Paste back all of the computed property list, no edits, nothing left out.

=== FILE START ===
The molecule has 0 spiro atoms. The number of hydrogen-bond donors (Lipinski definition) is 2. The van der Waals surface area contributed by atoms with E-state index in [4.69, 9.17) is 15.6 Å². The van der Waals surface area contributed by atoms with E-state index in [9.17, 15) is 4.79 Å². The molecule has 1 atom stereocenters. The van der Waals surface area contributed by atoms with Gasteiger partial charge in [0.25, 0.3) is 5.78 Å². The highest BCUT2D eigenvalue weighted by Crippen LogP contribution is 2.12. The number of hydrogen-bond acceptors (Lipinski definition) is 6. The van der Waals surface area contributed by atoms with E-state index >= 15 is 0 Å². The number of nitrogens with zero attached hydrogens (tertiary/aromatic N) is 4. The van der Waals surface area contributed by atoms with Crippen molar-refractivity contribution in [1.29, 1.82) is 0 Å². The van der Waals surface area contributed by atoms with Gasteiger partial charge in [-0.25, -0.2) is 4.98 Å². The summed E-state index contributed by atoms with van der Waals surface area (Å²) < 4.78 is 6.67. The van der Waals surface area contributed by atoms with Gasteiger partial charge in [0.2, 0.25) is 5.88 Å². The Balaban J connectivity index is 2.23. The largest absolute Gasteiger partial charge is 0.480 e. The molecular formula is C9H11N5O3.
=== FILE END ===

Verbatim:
The molecule has 0 spiro atoms. The number of hydrogen-bond donors (Lipinski definition) is 2. The van der Waals surface area contributed by atoms with E-state index in [4.69, 9.17) is 15.6 Å². The van der Waals surface area contributed by atoms with E-state index in [9.17, 15) is 4.79 Å². The molecule has 1 atom stereocenters. The van der Waals surface area contributed by atoms with Gasteiger partial charge in [0.25, 0.3) is 5.78 Å². The highest BCUT2D eigenvalue weighted by Crippen LogP contribution is 2.12. The number of hydrogen-bond acceptors (Lipinski definition) is 6. The van der Waals surface area contributed by atoms with E-state index >= 15 is 0 Å². The number of nitrogens with zero attached hydrogens (tertiary/aromatic N) is 4. The van der Waals surface area contributed by atoms with Crippen molar-refractivity contribution in [1.29, 1.82) is 0 Å². The van der Waals surface area contributed by atoms with Gasteiger partial charge in [-0.25, -0.2) is 4.98 Å². The summed E-state index contributed by atoms with van der Waals surface area (Å²) < 4.78 is 6.67. The van der Waals surface area contributed by atoms with Gasteiger partial charge in [0.2, 0.25) is 5.88 Å². The Balaban J connectivity index is 2.23. The largest absolute Gasteiger partial charge is 0.480 e. The molecular formula is C9H11N5O3.